Many of Dickinson’s characters are intensely spiritual or possessed of paranormal abilities. Set in an imaginary world, The Blue Hawk, which won the Guardian Award in 1977, tells the story of a young priest whose true religious call­ing leads him to defy the priesthood that holds his country in an iron grip of servitude and stagnation. In Tulku, which won the Carnegie Medal and the Whitbread Award in 1979, the de­voutly Christian son of an American missionary killed in the Boxer Rebellion is befriended by an unconventional British botanist and her Chi­nese lover and travels with them to Tibet, where they eventually find themselves virtually impris­oned in a Buddhist monastery, awaiting the birth of Mrs. Jones’s child, believed to be the next Tulku. In Eva (1989) Dickinson explored what might happen when a human’s brain is grafted onto a chimpanzee’s body; in The Rope­maker (2001) he combined fantasy with a com­pelling coming-of-age story.

Dickinson’s work resonates with affection and pity for the human condition, with its star­tling capacity for both cruelty and compassion, stupidity and intelligence. His books are infec­tiously joyful in their celebration of humanity and love for all living creatures.


Source: Children’s Books and their Creators, Anita Silvey.

Peter Dickinson Bibliography

Novels for children and young adults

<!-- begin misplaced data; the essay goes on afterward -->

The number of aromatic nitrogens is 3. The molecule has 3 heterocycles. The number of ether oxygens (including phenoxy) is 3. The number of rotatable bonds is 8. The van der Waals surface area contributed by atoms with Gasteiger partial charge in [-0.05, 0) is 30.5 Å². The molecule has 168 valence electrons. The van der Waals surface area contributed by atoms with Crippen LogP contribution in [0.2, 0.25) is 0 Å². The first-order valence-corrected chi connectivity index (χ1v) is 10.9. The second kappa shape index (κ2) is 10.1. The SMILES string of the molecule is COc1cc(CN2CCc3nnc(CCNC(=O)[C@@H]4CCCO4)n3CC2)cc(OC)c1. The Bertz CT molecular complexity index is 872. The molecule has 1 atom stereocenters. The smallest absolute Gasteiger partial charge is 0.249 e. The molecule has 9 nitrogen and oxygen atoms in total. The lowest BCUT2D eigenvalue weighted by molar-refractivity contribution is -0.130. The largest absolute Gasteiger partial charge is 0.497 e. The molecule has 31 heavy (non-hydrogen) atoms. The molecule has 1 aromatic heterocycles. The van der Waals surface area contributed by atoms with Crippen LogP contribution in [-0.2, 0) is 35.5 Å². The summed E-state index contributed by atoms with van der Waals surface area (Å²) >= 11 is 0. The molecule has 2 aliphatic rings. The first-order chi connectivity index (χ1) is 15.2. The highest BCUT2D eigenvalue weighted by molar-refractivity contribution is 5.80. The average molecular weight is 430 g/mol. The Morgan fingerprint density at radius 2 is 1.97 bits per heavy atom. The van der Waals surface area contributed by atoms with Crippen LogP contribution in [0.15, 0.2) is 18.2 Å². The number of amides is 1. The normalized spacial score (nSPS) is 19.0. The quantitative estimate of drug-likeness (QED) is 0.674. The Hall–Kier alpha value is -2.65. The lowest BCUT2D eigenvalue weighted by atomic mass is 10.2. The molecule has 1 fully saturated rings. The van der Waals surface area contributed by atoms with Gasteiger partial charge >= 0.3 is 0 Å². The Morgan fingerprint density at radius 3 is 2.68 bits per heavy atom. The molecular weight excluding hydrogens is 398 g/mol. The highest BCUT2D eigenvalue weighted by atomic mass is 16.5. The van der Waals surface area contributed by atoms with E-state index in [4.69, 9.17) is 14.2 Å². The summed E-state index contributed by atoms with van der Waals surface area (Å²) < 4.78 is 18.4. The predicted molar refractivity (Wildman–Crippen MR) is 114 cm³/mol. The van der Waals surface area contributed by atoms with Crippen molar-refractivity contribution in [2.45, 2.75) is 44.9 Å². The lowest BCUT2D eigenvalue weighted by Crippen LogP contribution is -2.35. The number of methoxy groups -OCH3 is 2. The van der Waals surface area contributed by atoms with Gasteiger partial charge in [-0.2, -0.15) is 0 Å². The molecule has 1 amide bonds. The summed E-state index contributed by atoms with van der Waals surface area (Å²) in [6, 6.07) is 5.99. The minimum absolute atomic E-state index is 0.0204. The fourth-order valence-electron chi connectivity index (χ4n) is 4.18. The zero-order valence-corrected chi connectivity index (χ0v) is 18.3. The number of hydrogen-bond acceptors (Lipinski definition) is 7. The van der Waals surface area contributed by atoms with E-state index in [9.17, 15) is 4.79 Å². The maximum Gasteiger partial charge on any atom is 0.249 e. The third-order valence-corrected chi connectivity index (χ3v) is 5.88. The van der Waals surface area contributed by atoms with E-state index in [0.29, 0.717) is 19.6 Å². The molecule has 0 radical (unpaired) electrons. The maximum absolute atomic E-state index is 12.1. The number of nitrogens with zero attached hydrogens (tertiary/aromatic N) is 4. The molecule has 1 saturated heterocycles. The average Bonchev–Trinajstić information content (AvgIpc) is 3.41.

Changes trilogy

  • The Weathermonger (1968)
  • Heartsease (1969)
  • The Devil’s Children (Gollancz, 1970), illus. Robert Hales

Other novels

  • Emma Tupper’s Diary (1970)
  • Mandog (BBC, 1972)
  • The Dancing Bear (Gollancz, 1972), illus. David Smee
  • The Gift (1973)
  • The Blue Hawk (Gollancz, 1976), illus. David Smee —winner of the 1977 Guardian Prize
  • Annerton Pit (1977), illus. Anne Yvonne Gilbert
  • Tulku (1979) —winner of the 1979 Carnegie Medal
  • The Seventh Raven (1981) —winner of the 2001 Phoenix Award
  • Healer (1983)
  • Eva (1988) —highly commended for the Carnegie Medal and winner of the 2008 Phoenix Award
  • AK (1990)
  • A Bone from a Dry Sea (1992)
  • Shadow of a Hero (1993)
  • Time and the Clock Mice, Etcetera (1993), illus. Jane Chichester Clark
  • The Kin (1998)
    • Suth’s Story
    • Noli’s Story
    • Ko’s Story
    • Mana’s Story
  • The Lion Tamer’s Daughter (1999)[c]
  • The Ropemaker (2001)
  • The Tears of the Salamander (2003)
  • The Gift Boat (2004); US title: Inside Granddad
  • Angel Isle (2006); a sequel to The Ropemaker
  • In the Palace of the Khans (2012)

Mystery fiction for adults

James Pibble series

  • Skin Deep (1968); US: The Glass-Sided Ants’ Nest
  • A Pride of Heroes (1969); US: The Old English Peep-Show
  • The Seals (1970); US: The Sinful Stones
  • Sleep and His Brother (1971)
  • The Lizard in the Cup (1972)
  • One Foot in the Grave (1979)

Other novels

  • The Green Gene (1973)
  • The Poison Oracle (1974)
  • The Lively Dead (1975)
  • King and Joker (1976)
  • Walking Dead (1977)
  • A Summer in the Twenties (1981)
  • The Last Houseparty (1982)
  • Hindsight (1983)
  • Death of a Unicorn (1984)
  • Tefuga (1985)
  • Skeleton-in-Waiting (1987)
  • Perfect Gallows (1988)
  • Play Dead (1991)
  • The Yellow Room Conspiracy (1992)
  • Some Deaths Before Dying (1999)

Children’s picture books

  • The Iron Lion (1973), illus. Marc Brown, later Pauline Baynes
  • Hepzibah (1978), illustrated by Sue Porter
  • Giant Cold (1984), illus. Alan Cober
  • A Box of Nothing (1985)
  • Mole Hole (1987)
  • Chuck and Danielle (1996)